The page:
To Oblivion and Beyond: A Breakdown of the Bands at Oblivion Access

Translating the scrolls at Austin's most interesting festival of the year

Heavy hitters, cult figures, moshers, rappers, and sub-sub-subgenre breakouts highlight the 107 acts on Oblivion Access' poster. The festival, christened with a two-word title that seems to imply "going into the unknown," has expanded its scope in 2022. While continuing to chant at the altar of the black-shirted heavy music realm, it also swings open the gates to alt-era favorites Blonde Redhead, one of rap's great characters in Danny Brown (who has recently lived locally), and quintessential hardcore via Youth of Today and Converge. Here are some unmissables. – Kevin Curtin


Mohawk, Thursday 12, 6pm-close
Billed with: Lil Ugly Mane, Injury Reserve, Armand Hammer & the Alchemist, Akai Solo, Wolfie Warship

Wiki emerged in 2011, equal parts blaring urban sound effect and tough-talking gutterpunk rapper. As a member of experimental trio Ratking, his Enrico Rizzo snarl was but one pulsating node in overwhelming city-grid soundscapes. But a decade of increasingly poetic solo work on, there's no disputing Wiki now occupies the center of his music. On 2021 high-water mark Half God, his vulnerable storytelling speaks for itself, frequently without so much as a chorus to blunt its impact.  – Julian Towers

Carcass (Photo by Gene Smirnov)


Empire Garage, Thursday 12, 5-11:30pm
Billed with: Massacre, Windhand, Primitive Man, Devil Master, Hell, Elizabeth Colour Wheel, Immortal Bird, Shitbag

Liverpool's third-greatest band sold out Mohawk in 2014 following sixth asphyxiation Surgical Steel, a comeback nearly two decades in the decomposition. Original butchers Jeff Walker and Bill Steer slayed to the last bleacher's spot on the third deck (here, sir), early grindcore through contemporary death & roll. Follow-up Torn Arteries dropped last year: rawer, catchier, meaner. Don't wait another eight years. Oh, and Echo & the Bunnymen, thanks for playing Final Jeopardy.  – Raoul Hernandez


Elysium, Saturday 14, 8pm-close
Billed with: Author & Punisher, Missing

Though not the loudest or most flamboyant band at OA this year, Melbourne duo HTRK (pronounced "Haterock") may be one of the most intense. Jonnine Standish and Nigel Yang's beautifully crafted but emotionally grim broodtronica tenderly caresses matters of the heart – romantic and otherwise – with a steady hand that bares claws when least expected. Texas sightings are as rare as a Democratic majority, so this performance, in support of the acoustic-centered LP Rhinestones, is one to savor.  – Michael Toland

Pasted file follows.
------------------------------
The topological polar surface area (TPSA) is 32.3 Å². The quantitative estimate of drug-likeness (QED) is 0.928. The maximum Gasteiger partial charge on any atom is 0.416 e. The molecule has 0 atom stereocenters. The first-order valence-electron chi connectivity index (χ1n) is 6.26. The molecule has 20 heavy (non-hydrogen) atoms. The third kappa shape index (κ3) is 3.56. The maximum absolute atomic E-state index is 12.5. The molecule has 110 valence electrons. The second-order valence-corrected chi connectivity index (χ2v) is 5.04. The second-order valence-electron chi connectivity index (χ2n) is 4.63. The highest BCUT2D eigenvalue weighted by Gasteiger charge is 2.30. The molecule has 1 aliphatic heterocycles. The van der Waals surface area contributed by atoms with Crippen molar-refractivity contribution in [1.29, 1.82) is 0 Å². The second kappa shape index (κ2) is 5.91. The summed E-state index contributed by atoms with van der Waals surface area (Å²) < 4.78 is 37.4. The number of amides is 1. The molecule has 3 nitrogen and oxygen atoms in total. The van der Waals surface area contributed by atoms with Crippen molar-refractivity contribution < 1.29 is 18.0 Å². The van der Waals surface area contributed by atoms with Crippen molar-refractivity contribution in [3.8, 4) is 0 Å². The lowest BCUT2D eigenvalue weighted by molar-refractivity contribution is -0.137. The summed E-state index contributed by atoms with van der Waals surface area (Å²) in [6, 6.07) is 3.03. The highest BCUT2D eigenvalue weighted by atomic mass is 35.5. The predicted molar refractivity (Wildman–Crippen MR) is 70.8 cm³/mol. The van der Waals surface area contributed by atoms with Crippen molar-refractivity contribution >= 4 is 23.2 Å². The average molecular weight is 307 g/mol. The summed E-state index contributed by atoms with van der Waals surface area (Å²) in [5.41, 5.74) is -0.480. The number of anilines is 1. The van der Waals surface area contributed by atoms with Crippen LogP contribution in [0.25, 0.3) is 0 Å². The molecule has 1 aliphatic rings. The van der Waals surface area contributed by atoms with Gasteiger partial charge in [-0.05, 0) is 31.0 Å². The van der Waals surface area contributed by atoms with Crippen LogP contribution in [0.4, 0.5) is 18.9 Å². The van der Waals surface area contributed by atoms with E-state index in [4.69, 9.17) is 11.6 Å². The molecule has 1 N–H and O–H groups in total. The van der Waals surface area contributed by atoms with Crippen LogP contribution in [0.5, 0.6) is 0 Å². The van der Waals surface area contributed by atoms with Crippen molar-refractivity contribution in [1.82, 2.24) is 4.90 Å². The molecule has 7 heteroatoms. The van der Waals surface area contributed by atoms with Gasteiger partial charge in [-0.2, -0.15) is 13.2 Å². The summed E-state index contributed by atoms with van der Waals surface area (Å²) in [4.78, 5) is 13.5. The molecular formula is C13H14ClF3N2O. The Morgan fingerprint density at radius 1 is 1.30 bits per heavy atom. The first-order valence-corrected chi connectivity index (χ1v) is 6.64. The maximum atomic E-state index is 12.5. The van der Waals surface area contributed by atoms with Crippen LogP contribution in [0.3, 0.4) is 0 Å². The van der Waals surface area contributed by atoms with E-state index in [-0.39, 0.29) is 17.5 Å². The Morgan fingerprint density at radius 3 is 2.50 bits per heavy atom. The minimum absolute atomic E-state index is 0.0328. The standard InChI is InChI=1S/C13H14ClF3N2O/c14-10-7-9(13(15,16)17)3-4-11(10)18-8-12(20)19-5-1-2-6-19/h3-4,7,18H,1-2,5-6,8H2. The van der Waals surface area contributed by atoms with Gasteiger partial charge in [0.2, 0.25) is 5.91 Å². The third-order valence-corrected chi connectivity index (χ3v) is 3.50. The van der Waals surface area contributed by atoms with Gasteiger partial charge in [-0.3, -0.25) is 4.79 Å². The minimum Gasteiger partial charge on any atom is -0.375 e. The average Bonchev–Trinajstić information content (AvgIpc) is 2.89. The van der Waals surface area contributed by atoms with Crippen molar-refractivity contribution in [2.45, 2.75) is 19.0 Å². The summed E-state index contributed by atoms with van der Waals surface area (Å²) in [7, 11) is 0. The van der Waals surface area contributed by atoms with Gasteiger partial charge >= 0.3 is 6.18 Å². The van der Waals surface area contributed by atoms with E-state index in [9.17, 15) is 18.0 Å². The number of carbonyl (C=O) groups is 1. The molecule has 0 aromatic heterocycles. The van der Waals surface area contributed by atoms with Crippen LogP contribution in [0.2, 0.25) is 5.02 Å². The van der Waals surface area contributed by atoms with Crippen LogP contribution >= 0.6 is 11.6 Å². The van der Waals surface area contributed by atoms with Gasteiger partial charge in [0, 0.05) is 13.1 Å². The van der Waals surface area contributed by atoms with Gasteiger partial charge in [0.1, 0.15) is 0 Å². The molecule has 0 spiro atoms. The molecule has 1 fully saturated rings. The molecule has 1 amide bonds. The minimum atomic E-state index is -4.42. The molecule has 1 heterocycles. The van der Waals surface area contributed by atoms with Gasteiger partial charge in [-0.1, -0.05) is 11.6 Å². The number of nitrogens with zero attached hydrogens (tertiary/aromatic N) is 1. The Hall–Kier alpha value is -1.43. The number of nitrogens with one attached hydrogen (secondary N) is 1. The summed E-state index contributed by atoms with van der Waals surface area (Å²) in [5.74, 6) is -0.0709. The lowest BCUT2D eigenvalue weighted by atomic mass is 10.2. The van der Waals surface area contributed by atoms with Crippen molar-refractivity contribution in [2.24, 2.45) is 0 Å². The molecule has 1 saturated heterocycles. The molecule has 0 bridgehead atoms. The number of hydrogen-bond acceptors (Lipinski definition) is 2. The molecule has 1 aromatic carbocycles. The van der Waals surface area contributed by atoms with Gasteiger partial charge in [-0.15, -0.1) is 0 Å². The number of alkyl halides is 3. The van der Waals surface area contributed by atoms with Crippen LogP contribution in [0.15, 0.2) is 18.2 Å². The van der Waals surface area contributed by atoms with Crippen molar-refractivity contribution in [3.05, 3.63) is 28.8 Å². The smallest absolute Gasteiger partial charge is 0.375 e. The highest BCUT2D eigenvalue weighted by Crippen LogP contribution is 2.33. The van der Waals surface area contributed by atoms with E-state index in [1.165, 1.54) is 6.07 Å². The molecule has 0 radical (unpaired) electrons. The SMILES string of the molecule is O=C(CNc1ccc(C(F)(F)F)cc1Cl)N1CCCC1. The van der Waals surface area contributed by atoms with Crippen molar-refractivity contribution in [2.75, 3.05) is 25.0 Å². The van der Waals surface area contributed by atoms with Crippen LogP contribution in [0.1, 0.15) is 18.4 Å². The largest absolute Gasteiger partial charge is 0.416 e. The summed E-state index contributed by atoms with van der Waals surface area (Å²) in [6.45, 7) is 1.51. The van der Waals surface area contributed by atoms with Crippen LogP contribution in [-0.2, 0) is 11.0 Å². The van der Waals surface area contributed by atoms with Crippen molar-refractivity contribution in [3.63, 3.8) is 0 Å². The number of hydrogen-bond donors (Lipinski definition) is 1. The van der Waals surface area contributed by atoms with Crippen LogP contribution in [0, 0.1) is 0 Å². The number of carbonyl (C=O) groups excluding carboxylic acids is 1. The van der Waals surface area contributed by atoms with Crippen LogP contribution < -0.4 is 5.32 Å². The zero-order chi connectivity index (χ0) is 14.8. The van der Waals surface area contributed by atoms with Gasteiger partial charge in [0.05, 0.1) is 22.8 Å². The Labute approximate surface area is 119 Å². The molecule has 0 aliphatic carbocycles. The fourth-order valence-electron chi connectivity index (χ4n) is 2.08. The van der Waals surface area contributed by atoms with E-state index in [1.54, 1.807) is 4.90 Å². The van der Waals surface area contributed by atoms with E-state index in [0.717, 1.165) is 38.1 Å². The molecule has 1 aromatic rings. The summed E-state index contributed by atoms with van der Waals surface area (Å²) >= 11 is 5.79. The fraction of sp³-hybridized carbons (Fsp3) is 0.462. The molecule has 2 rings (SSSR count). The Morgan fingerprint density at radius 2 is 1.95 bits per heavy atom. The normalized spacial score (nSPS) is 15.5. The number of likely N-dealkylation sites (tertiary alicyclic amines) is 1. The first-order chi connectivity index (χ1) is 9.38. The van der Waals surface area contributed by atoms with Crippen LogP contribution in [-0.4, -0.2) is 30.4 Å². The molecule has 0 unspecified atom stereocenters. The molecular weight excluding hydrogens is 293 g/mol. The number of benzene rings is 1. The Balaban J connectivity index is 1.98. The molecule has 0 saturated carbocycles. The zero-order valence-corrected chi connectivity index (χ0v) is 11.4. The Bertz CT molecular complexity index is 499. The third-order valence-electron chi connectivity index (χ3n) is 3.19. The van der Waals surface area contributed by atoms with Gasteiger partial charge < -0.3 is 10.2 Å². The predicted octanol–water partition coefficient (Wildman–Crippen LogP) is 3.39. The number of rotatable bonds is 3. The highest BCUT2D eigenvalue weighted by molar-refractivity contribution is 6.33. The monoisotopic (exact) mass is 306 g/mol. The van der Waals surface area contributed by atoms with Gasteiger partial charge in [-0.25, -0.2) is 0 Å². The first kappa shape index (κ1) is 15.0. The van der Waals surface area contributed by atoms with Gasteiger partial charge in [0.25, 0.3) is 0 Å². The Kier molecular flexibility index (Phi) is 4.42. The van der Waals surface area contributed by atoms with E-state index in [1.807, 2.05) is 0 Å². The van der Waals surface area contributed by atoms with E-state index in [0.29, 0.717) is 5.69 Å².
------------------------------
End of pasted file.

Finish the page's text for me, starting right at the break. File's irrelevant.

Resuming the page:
Andy Stott

Elysium, Friday 13, 7pm-close
Billed with: Debit, Bridle

If Andy Stott is back to his old tricks, OA festophiles should catch the Manchester-based producer's muddy, crunchy, splintered, and dubby ambient techno, without fail. The slow-burn set, unspooled live from his computer, favors dark ground, though vocals from his former piano teacher, used on his now classic 2014 LP Faith in Strangers, as well as on 2021's Never the Right Time, add light to the subterranean depths Stott plumbs.  – Christina Garcia


Mohawk, Saturday 14, 6pm-1am
Billed with: Blood incantation, PLF

"We're Autopsy and we play death FUCKING metaaaaaal." So begin most Autopsy slaughters, and in particular the 35-year-old Bay Areans' 2020 disc Live in Chicago, a fetid, rotting, leprosy soundtrack. Flayed alive by Death survivor Chris Reifert, percussion and larynx tartare, and axe murderer Eric Cutler, these real-life White Walkers returned this century with enduring triumvirate Macabre Eternal, The Headless Ritual, and Tourniquets, Hacksaws and Graves, but haven't yet christened this decade with any new studio DFM.  – Raoul Hernandez

Cave In

Empire, Sunday 15, 6pm-12mid
Billed with: The Locust, Zola Jesus, Liturgy, Leya, Troller, Mvtant, Private Service

As a relief pitcher for bands like Converge and Quicksand, Stephen Brodsky is one of hardcore's most reliable journeymen. In his signature songwriting vehicle, he's an unpredictable cosmonaut. From psychotic, frostbitten metalcore to their stint cosplaying as space rock Foo Fighters on a major label, Cave In has never made the same album twice … until now. Upcoming double record Heavy Pendulum finds the band rerouting the mother ship back to the seismic wonder and majesty of their 2000 masterpiece, Jupiter.  – Julian Towers

Elizabeth Colour Wheel

Empire, Thursday 12, 5-11:30pm
Billed with: Carcass, Massacre, Windhand, Primitive Man, Devil Master, Hell, Immortal Bird, Shitbag

Transfixing vocals from Lane Shi, dragging with a kind of drawl over static cracking like a vintage radio broadcast, recall a haunted Beth Gibbons, but in hell, over the full pulverizing doom, shoegaze, hardcore, atmospheric amalgamation that is Boston band Elizabeth Colour Wheel. From wildly satisfying, terminally gloomy 2019 debut Nocebo, try "23" for the band's best, genre-sprawlingest, madhouse-drummingest song, giving way to the quietest electric guitar strumming.  – Christina Garcia

Glassing (Courtesy of Trey Hicks PR)


The Belmont, Friday 13, 6pm-close
Billed with: Coven, True Widow, Primitive Man, Cough, Uniform, Christworm

Post punk/doomgaze/etc. quartet Glassing loudly released one of Austin's best 2021 albums with Twin Dream, a screaming, psychedelic hellscape of intimate emotions and hard-wrought songcraft. Anyone who's seen the band's fulminating performances knows the tendency to scorch a stage, leaving any luckless subsequent acts to stand in the ashes, so pity the bands following Glassing on this sterling bill. Get there early and have your mind blown and your teeth disintegrated.  – Michael Toland

Full of Hell Blows Trumpeting Ecstasy

The Belmont, Friday 13, 2-7pm

Vio-Lence Relives Eternal Nightmare

Empire, Saturday 14, 2-7pm